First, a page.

The first thing to note here is that this article is focusing on how traffic classification and traffic marking work together. However, traffic classification can be used for a number of different purposes including use with traffic management. If there is a serious interest in learning all the capabilities of traffic classification, please review the IOS QoS guide available at http://www.cisco.com.

 

To perform traffic classification and marking, the Modular QoS Command Line Interface (MQC) is used. The MQC follows a basic structure regardless of what task is being completed, this structure includes:

  • Defining a traffic class, with matching criteria
  • Creating a traffic policy, that is used to define QoS actions
  • Apply the traffic policy, to a specific interface or sub-interface

 

Defining a Traffic Class

The definition of a traffic class is where traffic classification occurs. It is during this part of configuration that the specific traffic that is to be matched is configured. There are a number of different ways that can be used to match specific traffic; some of the available options are included in Table 2.

 

TABLE 2

Match Command

Match Criteria

match access group

Matches based on a predefined access-list

match cos

Matches based on traffic with a specific Class of Service (CoS) value

match dscp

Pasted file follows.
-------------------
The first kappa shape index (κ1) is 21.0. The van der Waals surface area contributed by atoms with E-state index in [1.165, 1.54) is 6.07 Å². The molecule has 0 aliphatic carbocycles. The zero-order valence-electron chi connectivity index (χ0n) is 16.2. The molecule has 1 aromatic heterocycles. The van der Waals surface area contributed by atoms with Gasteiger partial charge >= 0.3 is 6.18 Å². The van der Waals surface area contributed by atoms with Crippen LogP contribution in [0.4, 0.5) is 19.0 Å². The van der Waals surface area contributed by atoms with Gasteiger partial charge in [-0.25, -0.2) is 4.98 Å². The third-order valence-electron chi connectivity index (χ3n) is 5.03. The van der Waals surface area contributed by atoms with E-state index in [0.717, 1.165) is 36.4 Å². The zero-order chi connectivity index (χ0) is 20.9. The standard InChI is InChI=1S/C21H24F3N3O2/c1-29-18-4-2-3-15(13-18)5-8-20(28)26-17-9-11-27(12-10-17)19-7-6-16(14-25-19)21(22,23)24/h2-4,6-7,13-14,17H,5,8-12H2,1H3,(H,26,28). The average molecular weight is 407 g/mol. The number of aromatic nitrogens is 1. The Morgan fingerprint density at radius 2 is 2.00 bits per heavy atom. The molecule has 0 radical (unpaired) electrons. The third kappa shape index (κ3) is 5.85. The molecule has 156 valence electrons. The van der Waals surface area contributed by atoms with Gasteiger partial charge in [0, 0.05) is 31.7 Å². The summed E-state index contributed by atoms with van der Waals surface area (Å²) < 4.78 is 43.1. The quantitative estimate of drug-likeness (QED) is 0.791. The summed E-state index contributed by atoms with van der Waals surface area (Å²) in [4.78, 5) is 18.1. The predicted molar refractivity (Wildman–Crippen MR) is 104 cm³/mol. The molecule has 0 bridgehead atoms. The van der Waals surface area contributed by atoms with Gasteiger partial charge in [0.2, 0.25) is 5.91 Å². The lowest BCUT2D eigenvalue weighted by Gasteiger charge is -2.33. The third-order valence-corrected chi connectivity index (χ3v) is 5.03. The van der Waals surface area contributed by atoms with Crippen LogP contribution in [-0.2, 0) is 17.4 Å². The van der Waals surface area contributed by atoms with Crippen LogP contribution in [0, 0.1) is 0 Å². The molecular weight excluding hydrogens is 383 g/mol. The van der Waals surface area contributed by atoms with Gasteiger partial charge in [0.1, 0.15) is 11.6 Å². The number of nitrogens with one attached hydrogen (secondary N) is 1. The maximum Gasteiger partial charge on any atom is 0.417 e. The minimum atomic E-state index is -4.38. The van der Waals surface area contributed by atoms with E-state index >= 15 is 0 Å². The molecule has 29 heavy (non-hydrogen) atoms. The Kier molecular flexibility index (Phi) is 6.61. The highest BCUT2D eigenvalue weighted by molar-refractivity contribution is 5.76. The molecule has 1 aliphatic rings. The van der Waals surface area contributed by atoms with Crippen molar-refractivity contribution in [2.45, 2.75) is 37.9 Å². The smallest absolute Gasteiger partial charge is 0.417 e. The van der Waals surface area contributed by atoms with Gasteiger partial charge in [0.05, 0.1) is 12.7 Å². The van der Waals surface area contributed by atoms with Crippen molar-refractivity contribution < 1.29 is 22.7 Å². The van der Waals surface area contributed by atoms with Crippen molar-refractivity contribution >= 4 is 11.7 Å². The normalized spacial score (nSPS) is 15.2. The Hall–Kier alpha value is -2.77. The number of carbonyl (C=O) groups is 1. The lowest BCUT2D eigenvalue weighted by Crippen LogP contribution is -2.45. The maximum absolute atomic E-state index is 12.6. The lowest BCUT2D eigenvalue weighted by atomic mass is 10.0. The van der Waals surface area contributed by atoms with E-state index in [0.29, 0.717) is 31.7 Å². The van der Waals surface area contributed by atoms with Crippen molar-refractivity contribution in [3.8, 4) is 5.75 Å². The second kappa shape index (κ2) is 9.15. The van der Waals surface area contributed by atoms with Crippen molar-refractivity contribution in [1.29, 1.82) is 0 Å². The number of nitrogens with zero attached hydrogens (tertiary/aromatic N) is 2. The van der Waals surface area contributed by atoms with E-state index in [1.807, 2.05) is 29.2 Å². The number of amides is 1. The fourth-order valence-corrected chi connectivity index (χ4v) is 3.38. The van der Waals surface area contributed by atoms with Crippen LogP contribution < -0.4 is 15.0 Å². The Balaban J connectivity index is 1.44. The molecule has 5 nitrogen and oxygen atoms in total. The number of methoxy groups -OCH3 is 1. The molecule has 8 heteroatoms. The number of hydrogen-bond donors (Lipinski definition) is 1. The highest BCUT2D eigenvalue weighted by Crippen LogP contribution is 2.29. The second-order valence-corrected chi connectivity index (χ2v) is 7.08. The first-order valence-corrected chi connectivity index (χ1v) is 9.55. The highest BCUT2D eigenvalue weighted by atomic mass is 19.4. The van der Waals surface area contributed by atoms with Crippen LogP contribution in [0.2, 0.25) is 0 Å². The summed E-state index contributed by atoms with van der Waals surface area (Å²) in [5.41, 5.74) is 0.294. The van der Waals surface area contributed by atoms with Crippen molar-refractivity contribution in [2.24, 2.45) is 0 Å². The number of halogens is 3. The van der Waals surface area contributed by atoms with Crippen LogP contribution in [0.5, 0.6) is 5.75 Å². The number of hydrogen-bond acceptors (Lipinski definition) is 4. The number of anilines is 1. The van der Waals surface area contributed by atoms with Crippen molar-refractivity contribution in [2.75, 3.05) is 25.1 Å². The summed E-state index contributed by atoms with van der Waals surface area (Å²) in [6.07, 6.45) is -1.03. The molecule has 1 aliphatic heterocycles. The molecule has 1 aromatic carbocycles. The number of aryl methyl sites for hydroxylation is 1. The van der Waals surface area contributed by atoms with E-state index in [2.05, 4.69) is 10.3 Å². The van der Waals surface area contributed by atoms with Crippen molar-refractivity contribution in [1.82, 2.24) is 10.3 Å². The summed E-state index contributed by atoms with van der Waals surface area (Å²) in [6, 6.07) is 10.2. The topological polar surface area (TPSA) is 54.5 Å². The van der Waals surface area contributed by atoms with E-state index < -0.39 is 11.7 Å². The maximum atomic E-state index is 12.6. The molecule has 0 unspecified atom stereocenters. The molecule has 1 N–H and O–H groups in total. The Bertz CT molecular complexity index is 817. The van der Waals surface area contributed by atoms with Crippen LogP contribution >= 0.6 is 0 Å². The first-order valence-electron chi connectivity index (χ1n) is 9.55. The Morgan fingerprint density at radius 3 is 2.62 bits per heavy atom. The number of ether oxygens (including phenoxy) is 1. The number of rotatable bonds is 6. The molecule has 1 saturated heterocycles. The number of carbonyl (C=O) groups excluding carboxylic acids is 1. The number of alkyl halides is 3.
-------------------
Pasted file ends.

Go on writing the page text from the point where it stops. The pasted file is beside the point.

Matches based on traffic with a specific Differentiated Services Code Point (DSCP) value

match precedence

Matches based on traffic with a specific IP precedence value

match protocol protocol

Matches based on the traffic classified by the Network-based application recognition feature. 

The basic syntax to define a traffic class is:

  • router(config)#class-map class-map-name [match-all | match-any]
  • router(config-cmap)#match (See Table 2)

 

Creating a Traffic Policy

A traffic policy defines how to handle the traffic that was matched within the class-map command; this is where traffic marking can occur. There are a number of different supported traffic policy commands. However, as related to traffic marking, the commands in Table 3 are commonly used:

 

TABLE 3

Set command

Traffic attribute

set cos

Sets the value of the CoS field

set dscp

Sets the value of the DSCP field

set precedence

Sets the value of the IP precedence field.

 

The basic syntax to create a traffic policy is:

  • router(config)#policy-map policy-map-name
  • router(config-pmap)#class {class-name | class-default} (This comes from the class-mapcommand)
  • router(config-pmap-c)#set (see Table 3)

 

Apply the Traffic Policy

Of course, the creation of a traffic class and a traffic policy will do very little if it is not applied to a specific interface or subinterface. Traffic policies are applied to an interface in a specific direction, ensuring that the configured direction provides the expected results. Typically, when classifying traffic from an external source, the traffic will be classified and marked at the perimeter of the network coming in to the network.

The basic syntax to apply a traffic policy is:

  • router(config)#interface type number
  • router(config-if)#service-policy {input output} policy-map-name

 

The concepts used to classify and mark traffic are not hard to understand once the basics are made clear. Hopefully, this article gives a good base for understanding how Quality of Service is implemented on Cisco equipment, specifically QoS Classification and Marking Configuration.

--- Original reference from http://www.petri.co.il/qos-marking-and-classification.htm

More…

Basic Overview of Cisco Voice over IP (VoIP) QoS

How to Prepare for the CCIE Voice Written Exam?

Top 5 VoIP Concepts to Know for CCNA Voice